The National, Thursday 23rd August, 2012
A DELEGATION from World Vision Australia’s Business Advisory Council visited Madang last week to learn and experience its implementation work firsthand and to explore opportunities where it can further help communities in Papua New Guinea.
Members of the council volunteered their time to help World Vision Australia’s day-to-day business.
The visit was led by World Vision Australia’s chief executive officer Tim Costello and facilitated by its PNG country programme director, Curt von Boguslawski.
World Vision Australia is one of the major donors, funding most of the projects in child and maternal health care, nutrition, education and HIV/ AIDS.
Costello was accompanied by a team which included:
l Australian health department’ executive director of hospitals and health service performance division Frances Diver and her son Louey;
l Newmarket Capital executive director James Douglas;
l Business adviser Greg Ridder and his son Gus,
l Tom Pippela, who represented his father on this visit; and
l Rick de Paiva, general manager of Major Donors Enterprise.
As part of their four-day visit to Madang, the group took two field trips to Bogia district and Usino-Bundi district.
Some council members opted to bring their teenage sons along for the trip to expose them to the work of the organisation and engage them in volunteer work.
On the way to Bogia station, the group made a brief stopover at the Daigul health centre, which caters for an estimated 17,400 people.
World Vision Australia has two projects at the Daigul health centre, under the maternal child health and nutrition project, and the TB DOTS programme funded through the Global Fund.
Health centre officer-in-charge Sr Grace Atukum highlighted many issues and challenges the health centre faced daily and one major downfall being that Daigul had no permanent doctor or even electricity.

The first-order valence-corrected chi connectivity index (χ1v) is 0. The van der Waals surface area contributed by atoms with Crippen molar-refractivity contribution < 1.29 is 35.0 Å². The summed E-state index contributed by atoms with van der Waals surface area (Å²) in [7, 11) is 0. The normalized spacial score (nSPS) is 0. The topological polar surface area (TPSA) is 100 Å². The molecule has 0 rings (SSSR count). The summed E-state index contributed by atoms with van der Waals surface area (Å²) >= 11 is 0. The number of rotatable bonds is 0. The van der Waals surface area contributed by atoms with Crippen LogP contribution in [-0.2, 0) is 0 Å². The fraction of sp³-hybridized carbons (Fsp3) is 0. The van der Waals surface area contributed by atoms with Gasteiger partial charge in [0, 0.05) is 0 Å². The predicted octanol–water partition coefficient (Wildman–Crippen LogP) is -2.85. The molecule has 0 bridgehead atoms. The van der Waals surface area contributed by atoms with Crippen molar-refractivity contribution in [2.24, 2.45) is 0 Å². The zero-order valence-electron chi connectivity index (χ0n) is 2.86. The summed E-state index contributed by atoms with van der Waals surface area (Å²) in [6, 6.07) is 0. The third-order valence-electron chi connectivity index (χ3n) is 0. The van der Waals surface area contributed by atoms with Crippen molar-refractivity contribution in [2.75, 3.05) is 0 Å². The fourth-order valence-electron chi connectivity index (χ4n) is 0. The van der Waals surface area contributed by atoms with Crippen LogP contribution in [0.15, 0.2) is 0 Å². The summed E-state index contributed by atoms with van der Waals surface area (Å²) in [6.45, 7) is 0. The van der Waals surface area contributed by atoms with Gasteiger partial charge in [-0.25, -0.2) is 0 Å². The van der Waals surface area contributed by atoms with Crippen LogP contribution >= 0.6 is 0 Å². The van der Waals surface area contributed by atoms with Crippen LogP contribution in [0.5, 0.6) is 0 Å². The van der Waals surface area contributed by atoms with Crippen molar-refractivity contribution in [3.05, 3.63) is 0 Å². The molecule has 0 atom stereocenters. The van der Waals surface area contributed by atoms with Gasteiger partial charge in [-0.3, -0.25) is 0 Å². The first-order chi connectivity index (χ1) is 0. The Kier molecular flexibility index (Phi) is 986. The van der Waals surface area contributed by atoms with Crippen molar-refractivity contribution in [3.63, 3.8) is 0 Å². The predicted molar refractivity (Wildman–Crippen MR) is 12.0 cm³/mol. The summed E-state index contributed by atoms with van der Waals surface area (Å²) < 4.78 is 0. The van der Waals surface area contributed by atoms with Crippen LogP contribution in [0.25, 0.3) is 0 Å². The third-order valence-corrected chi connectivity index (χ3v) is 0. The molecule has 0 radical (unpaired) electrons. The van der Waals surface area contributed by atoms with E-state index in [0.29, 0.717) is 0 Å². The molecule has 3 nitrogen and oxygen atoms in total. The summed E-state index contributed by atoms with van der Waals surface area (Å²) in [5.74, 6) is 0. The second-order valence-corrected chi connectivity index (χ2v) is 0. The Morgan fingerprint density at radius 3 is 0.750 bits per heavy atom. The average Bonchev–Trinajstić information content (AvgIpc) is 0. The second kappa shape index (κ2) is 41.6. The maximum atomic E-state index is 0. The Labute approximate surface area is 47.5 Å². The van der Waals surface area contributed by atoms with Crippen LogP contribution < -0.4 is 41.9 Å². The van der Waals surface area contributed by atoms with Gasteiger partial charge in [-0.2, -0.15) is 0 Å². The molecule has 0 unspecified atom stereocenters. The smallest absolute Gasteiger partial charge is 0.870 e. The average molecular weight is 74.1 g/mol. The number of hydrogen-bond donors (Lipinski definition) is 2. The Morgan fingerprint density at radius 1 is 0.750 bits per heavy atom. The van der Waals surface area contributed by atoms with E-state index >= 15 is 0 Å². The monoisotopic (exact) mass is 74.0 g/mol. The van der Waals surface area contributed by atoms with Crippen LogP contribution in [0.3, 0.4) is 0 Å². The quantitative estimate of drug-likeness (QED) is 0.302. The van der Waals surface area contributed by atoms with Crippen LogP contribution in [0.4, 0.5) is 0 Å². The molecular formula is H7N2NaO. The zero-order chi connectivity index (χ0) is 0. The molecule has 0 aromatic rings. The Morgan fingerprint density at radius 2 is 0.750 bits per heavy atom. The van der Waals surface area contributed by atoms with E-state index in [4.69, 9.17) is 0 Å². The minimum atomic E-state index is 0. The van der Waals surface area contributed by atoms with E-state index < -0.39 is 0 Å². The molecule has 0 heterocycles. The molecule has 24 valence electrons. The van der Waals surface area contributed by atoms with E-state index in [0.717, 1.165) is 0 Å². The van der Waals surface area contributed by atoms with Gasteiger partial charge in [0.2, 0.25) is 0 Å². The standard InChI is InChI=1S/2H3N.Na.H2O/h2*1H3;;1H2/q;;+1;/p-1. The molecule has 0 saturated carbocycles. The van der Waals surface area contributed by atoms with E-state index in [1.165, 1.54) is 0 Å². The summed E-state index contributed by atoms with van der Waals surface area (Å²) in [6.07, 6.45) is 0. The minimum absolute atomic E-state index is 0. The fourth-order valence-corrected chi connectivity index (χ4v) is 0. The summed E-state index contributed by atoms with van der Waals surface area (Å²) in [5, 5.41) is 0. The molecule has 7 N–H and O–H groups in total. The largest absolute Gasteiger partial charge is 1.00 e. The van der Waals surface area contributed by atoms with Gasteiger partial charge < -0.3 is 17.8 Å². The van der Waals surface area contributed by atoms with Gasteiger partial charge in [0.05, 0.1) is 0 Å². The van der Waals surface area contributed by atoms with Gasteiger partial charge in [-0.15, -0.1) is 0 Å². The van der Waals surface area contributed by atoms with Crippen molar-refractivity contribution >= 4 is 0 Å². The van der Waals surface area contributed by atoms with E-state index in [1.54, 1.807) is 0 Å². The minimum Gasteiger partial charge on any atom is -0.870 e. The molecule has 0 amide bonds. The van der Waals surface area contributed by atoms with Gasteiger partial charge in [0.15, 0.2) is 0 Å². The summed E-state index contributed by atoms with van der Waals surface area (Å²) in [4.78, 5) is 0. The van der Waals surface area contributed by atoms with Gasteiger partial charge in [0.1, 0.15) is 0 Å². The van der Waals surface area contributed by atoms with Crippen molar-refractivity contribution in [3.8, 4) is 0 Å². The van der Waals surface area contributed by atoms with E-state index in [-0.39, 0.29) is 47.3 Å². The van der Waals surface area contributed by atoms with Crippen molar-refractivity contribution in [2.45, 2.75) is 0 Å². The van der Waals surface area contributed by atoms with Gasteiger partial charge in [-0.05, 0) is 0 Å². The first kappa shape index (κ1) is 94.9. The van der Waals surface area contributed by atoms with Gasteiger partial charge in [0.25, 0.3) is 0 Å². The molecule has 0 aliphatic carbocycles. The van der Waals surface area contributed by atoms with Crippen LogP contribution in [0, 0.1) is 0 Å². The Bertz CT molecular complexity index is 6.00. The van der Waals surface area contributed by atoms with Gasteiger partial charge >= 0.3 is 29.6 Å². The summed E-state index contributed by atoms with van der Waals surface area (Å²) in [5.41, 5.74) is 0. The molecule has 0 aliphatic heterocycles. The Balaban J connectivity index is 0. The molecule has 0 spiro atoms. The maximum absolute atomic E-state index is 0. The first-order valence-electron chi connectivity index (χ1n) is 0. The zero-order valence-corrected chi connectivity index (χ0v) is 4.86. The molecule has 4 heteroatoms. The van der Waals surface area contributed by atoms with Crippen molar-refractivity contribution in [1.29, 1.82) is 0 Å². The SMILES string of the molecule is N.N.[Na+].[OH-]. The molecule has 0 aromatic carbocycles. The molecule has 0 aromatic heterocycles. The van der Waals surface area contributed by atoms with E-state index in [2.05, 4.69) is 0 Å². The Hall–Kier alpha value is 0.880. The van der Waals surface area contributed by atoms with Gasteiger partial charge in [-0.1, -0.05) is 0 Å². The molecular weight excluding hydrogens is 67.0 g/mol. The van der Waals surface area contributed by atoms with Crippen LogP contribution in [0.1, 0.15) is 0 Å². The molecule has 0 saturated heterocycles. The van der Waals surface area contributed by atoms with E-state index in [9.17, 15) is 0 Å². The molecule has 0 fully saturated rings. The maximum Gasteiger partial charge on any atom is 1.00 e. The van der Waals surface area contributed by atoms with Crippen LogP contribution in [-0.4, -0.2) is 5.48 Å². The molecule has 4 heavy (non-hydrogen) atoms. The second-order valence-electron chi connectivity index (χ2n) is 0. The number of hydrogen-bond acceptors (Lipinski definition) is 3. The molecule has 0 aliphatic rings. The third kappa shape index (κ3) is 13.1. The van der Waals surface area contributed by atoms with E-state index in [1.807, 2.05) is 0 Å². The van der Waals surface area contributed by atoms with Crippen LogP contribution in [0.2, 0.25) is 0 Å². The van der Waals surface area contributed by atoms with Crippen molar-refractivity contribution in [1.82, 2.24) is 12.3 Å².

Erranol Polangi, a World Vision district advocacy communications and socialisation officer under the TB DOTS programme at Daigul, said the rise in TB cases in the area was because of the lack of awareness and education on TB, especially in remote parts of the district.
“At present, we have 13 TB cases.
“As part of our project, we go into the communities and ensure patients get treatment support at the village level,” Polangi said.
After a short tour of the health facility, the group continued their trip to Bogia where they visited Kamasina village, a project site under World Vision’s Yawar Karkar Rural Water Supply, Sanitation and Hygiene (WASH) project funded by the European Union.
At Kamasina, the local community came out to meet the Australian group and praised the WASH project.
The installation of a clean water source in the village has benefited the villagers greatly and changed their livelihood for the better.
“As parents, what are your dreams for your children, do you want your child to go to school and grow up to be doctors or lawyers, what is your dream for your children?” Costello asked.
One parent said as long as their children were healthy and strong, free of disease and illness, most parents would not mind if their children did not make it further in education.
Von Boguslawski thanked the community in Kamasina for coming out to meet the visiting team and to share their experience.
In Usino-Bundi, the team visited Daunagari Village, at the foothills of the Ramu Nickel Mine.
They were welcomed by school children from the local elementary and primary school.